Passion for our planet

Saving the Earth, one step at a time
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Environmental stewardship is a fundamental pillar of RTOERO’s advocacy program. RTOERO encourages engagement on    every level — as individuals, households, communities and regions, both nationally and globally.

It’s easy to feel overwhelmed by the gigantic issues: polluted air, earth and water; harm caused by CO2 emissions, plastics and industrial waste; climate warming; and loss of biodiversity. Yet step by step, with resolve, we can all make a positive difference.

Harry (Skid) Crease (District 23 North York) is a lifelong eco-activist and champion of environmental literacy. Crease says all first steps toward environmental responsibility are important because they boost the psyche when a person can say, “I’m acting upon it. I’m trying my best.” Both individuals and groups feel better when they’re trying to be part of the solution.

Actions may at first appear too small to matter, but they do, says Crease. Think about reusable coffee mugs and water bottles. Litterless lunches. Home audits to eliminate toxic products. Thoughtful vehicle purchases. Refusal to buy products from unethical companies. Less consumption overall. Crease believes people committed to sustainability, over time, become role models for friends, family and their communities. The momentum builds. “Practising non-Earth abuse encourages others to practise non-Earth abuse,” he says.

Crease’s passion for the planet knows no limit. Neither does his disdain for people, institutions, governments and commercial entities that threaten the environment or refuse to acknowledge the damage that has been (and continues to be) done. Crease constantly refers to ethics as “the cornerstone of action.” He is concerned that schools have spent decades not teaching students to be thoughtful about consumption and politics where the environment is concerned. “Economics always win. Economics control politicians. Economics rule,” Crease observes. “We are with whom we do business.”

Crease remembers when ethics were an intrinsic element of classroom instruction, affording students opportunities to discuss environmental issues and their consumption decisions. Crease believes ethics and environmental literacy encourage responsible consumer and voting behaviour, which motivates industry and government to practise what they preach.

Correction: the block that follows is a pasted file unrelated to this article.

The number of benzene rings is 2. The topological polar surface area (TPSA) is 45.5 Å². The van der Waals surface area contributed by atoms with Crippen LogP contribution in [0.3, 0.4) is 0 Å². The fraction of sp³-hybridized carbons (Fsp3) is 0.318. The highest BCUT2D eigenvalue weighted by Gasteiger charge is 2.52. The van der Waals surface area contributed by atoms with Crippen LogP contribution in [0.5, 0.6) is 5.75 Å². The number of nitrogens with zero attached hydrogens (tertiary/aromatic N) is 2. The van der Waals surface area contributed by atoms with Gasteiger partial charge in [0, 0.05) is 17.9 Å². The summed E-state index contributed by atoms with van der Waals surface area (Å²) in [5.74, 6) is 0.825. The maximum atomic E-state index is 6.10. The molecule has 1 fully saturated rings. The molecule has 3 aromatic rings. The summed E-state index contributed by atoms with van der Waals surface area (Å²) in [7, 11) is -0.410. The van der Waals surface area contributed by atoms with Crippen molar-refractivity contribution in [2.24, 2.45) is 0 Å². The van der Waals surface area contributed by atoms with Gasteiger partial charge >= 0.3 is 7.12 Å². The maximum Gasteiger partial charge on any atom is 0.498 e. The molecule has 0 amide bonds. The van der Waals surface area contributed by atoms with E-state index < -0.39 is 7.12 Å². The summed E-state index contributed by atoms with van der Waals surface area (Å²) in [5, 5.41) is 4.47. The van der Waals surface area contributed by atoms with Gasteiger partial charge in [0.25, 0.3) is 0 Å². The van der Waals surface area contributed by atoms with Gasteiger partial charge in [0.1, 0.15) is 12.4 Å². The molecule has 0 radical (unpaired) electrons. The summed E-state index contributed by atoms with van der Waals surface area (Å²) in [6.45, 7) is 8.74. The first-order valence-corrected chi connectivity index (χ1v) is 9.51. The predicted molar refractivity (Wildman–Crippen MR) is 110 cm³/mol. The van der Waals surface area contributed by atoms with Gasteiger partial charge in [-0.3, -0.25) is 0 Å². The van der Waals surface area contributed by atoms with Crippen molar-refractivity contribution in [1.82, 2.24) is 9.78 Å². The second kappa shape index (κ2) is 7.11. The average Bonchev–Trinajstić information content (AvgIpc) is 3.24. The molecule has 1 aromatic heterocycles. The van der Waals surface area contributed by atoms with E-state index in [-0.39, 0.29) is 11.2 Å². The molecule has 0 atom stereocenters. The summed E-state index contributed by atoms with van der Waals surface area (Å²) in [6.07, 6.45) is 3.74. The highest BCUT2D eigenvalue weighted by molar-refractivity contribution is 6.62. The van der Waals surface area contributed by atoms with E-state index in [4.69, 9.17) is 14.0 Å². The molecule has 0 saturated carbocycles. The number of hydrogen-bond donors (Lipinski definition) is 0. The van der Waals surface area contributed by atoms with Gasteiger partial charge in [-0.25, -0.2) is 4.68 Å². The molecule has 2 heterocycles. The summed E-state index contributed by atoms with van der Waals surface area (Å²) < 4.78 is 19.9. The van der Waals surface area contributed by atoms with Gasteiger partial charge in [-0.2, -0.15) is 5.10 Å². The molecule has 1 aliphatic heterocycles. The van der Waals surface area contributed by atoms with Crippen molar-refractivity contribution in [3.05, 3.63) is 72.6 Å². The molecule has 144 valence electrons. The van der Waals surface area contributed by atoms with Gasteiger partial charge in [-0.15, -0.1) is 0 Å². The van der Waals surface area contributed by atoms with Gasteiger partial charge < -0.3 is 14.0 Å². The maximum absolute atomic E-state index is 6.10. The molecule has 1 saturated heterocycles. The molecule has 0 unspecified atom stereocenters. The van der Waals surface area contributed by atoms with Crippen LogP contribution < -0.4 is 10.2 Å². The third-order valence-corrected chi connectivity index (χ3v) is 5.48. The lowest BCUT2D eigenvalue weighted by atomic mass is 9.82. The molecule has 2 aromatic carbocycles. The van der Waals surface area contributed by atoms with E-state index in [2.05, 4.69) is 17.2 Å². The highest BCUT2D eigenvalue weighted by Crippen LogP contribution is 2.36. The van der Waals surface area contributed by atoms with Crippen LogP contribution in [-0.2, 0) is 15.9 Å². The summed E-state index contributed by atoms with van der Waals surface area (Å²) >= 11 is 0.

Crease notes that city living and consumerism weaken our connection with the natural world: “We tend not to care about the things we don’t experience, understand and respect,” he says. He worries that we’ve lost our collective sense of “hunter-gatherer stewardship” and our responsibility to the planet. “We and the environment are one,” he adds, and then quotes a famous line from the cartoon character Pogo: “We have met the enemy and he is us.”

The good news is that people intrinsically want and need to rekindle their love affair with nature. Crease describes the rapture of young students learning about the mysteries of photosynthesis or the life cycle of a frog in a pond. The awe and wonder of nature get buried as we age and sometimes only resurface in retirement. Crease has faith that we humans can keep that awe and wonder alive throughout our lifespans by simply remembering our relationship and codependency with nature in every aspect of our well-being.

Crease also believes in action. Start by recognizing the problem, he says, then research it and take action. “Stop buying that product, supporting that corporation or voting for that politician, and start role-modelling a more sustainable alternative, offering positive solutions for change and being the difference.”

As an organization, RTOERO talks with all levels of government and people of influence to encourage responsible environmental policy and behaviour. You can amplify these efforts with your voices and those of your families, neighbours and people in your communities. Tell all levels of government about which environmental policies will earn your vote. Advise businesses how you spend and invest your money. Let educational institutions know about the instruction children need to be critical thinkers and ethical decision makers.

“It comes down to love and respect. It’s a relationship, and you don’t abuse what you love and respect,” advises Crease, whose outrage at environmental threats is surpassed only by an immeasurable appreciation for all things natural and a deep concern for legacy. “We want to look our children, our students, in the eyes and say honestly, ‘I did my best,’” he adds.

To find out more about RTOERO’s environmental-advocacy program and how you can contribute to environmental stewardship, visit

It comes down to love and respect. It’s a relationship, and you don’t abuse what you love and respect. – Harry (Skid) Crease (District 23 North York)

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